Exposure to a broad spectrum of activities

Providing your child with a variety of experiences helps them broaden their perspectives.

 “A lot of parents feel that they have to push academics, but opportunities for leadership and growth can come from a variety of activities and areas of interest,” says Dr. Corwith.

Kids Playing with LEGO and Robotics and Center for Talent Development
Photo Credit: Center for Talent Development at Northwestern


“Have your child consider their purpose. Do they want greater depth to a subject? Do they just want to dabble or meet other students? All of our courses are fun, but some are more advanced or accelerated than others so it helps for kids to have a goal in mind.”

Recognizing and supporting interests

Let’s say your child has joined a class or an organization. Then they decide they don’t like the activity after all. Now what? 

“Understanding and supporting your child’s interests requires attentiveness and open communication,” says Dr. Corwith. Here are some things you can do:

  • Have regular check-ins: Frequent discussions about their activities can help you distinguish between fleeting interests and potential long-term passions.
  • Be flexible: Allow your child to withdraw from activities that no longer interest them. “It’s OK to shift gears,” says Dr. Corwith. “Encourage kids to finish what they start but let them know they don’t have to continue after that.”

Balancing encouragement and pressure

However, Dr. Corwith cautions against joining activities just for the sake of being able to say you’ve done it. Besides being stressful for kids, this approach is not necessary. 

“We’ve talked a lot with folks on campus, others who work in college and career development and the message is clear: you don’t have to be involved in everything. What are you passionate about? What can you really dig into and what can you become a leader in? Those are the things you should encourage your child to pursue.”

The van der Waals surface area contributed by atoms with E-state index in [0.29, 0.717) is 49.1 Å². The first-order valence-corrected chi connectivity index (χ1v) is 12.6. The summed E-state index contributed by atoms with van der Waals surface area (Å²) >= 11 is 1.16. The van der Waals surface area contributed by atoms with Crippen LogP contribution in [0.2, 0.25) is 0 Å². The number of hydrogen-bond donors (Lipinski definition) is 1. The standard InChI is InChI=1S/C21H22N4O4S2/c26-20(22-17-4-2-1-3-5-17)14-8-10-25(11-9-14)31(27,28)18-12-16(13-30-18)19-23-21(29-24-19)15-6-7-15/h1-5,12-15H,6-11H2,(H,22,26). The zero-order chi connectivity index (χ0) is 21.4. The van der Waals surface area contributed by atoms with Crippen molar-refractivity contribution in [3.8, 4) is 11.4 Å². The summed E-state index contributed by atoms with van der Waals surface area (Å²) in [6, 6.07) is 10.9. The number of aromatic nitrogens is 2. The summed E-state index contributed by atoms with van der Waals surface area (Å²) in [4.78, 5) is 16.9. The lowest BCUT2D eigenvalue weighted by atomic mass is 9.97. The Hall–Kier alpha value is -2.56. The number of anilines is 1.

Dr. Corwith suggests that you strike a healthy balance by:

  • Setting expectations: Communicate clear expectations and discuss the commitment involved in new activities. “Make sure kids understand that once they commit to something, they need to give it a chance,” says Dr. Corwith. “A lot of high-achieving kids haven’t experienced a certain level of challenge yet. It can be uncomfortable at first.”
  • Encouraging self-motivation: Help your child find intrinsic motivation in their activities, which is key for long-term engagement and satisfaction. “Kids have to want to do something for it to be sustainable,” Dr. Corwith says.

The best way to help your middle-schooler discover their talents? Be open to exploration, says Dr. Corwith. “Something that begins as a hobby can end up being a career or lifelong pursuit.” 

To learn more about the Center for Talent Development at Northwestern University visit

Jennifer Kales
Jennifer Kales
Content editor Jennifer Kales has been in the business of writing for more than 20 years creating advertising copy, blogs, books and everything in between. She loves helping Chicago Parent clients tell their stories in a way that resonates with audiences.